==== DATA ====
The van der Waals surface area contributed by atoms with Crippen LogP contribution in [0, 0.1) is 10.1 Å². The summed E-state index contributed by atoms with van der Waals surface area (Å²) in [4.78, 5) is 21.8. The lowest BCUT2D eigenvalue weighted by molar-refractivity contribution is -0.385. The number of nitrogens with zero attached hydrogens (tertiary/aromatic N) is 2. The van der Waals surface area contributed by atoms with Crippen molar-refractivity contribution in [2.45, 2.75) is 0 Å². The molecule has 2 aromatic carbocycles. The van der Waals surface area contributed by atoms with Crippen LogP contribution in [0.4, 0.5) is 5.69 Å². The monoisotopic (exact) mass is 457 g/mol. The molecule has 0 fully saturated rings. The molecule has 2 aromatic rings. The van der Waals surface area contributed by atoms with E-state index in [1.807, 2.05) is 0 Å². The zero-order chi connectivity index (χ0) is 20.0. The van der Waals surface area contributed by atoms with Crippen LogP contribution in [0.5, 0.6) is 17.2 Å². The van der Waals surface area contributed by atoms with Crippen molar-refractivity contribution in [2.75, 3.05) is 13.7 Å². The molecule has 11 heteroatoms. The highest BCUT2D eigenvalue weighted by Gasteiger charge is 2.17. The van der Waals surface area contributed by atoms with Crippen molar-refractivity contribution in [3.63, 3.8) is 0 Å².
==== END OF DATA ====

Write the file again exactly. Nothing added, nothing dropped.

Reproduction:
The van der Waals surface area contributed by atoms with Crippen LogP contribution in [0, 0.1) is 10.1 Å². The summed E-state index contributed by atoms with van der Waals surface area (Å²) in [4.78, 5) is 21.8. The lowest BCUT2D eigenvalue weighted by molar-refractivity contribution is -0.385. The number of nitrogens with zero attached hydrogens (tertiary/aromatic N) is 2. The van der Waals surface area contributed by atoms with Crippen molar-refractivity contribution in [2.45, 2.75) is 0 Å². The molecule has 2 aromatic carbocycles. The van der Waals surface area contributed by atoms with Crippen LogP contribution in [0.4, 0.5) is 5.69 Å². The monoisotopic (exact) mass is 457 g/mol. The molecule has 0 fully saturated rings. The molecule has 2 aromatic rings. The van der Waals surface area contributed by atoms with E-state index in [1.807, 2.05) is 0 Å². The zero-order chi connectivity index (χ0) is 20.0. The van der Waals surface area contributed by atoms with Crippen LogP contribution in [0.5, 0.6) is 17.2 Å². The van der Waals surface area contributed by atoms with Crippen molar-refractivity contribution in [2.75, 3.05) is 13.7 Å². The molecule has 11 heteroatoms. The highest BCUT2D eigenvalue weighted by Gasteiger charge is 2.17. The van der Waals surface area contributed by atoms with Crippen molar-refractivity contribution in [3.63, 3.8) is 0 Å².